My reading suggested that EZ runs should take place early in the morning and your HI (high intensity) runs are best later in the day to match your circadian patterns. 

My am runs are generally run between 5:10 - 5:20 km pace. These are run after a warm up of 2x20 push-ups, 2x20 squats, 2x20 clams or calf raises. 

My pm runs have come down from an average of 5:15 pace to my most recent run at 4:38 pace. They hovered at 4:55-5:05 for last couple of months before I changed my weekly work out pattern. You can follow me on Strava to see what I do. 

I don't know what it is, but matching my HI to the evening has also helped my push my limits and hit speed and HR highs. 

  • Intensity is vital
To race hard you have to train hard. I am in a happy place at the moment, with my 'flat' race time down to a very consistent 3:51-3:54 km pace.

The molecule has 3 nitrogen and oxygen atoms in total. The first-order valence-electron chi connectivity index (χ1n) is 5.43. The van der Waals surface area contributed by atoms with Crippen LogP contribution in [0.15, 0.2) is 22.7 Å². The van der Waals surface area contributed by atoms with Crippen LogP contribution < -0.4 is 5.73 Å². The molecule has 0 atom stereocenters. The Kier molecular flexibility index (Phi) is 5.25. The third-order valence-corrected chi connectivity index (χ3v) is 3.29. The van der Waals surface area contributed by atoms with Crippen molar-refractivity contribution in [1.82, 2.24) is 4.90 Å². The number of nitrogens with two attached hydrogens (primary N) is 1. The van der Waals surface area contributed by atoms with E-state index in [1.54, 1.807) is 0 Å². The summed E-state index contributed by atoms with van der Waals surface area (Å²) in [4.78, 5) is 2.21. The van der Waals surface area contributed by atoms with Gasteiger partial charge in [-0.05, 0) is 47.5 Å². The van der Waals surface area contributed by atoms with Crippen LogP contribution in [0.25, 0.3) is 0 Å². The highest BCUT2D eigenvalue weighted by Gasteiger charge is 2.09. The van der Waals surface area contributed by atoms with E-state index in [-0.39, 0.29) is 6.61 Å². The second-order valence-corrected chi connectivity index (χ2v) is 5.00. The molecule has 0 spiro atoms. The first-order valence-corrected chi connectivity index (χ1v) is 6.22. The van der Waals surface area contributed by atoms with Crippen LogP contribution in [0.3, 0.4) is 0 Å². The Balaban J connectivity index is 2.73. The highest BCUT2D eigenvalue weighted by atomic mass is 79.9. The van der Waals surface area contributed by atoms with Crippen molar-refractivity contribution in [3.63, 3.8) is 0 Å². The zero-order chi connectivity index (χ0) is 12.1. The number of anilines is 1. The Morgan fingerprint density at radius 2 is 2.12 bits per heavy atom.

As I mentioned, I plateaued for a while. I think this was just before the start of the race season where I had been in the building phase and limited to 145HR runs for all sessions. Since reintroducing a weekly HI session selected from; hill sprints (up and down), Increasing HR pyramids to max and down to 145, Diminishing km tempo runs and uphill tempos I've seen my pm EZ times come down rapidly. I've put this down to getting the right mix of intensities. 

Train hard, race hard

  • You've got to enjoy it!
Most importantly, I've loved each and every training session I've had. 

I love my EZ runs, and seeing the pm times come down is highly motivating. I also really look forward to my weekly speed sessions where I can unleash and really run. 

With another two Salomon Trail series races to come and the City2Sea as a minimum on the race calendar I will continue to follow my HR training through to the end of the year. Make sure you follow along to see where my EZ pace ends up (or down if I'm getting it right). 

Happy running my friends.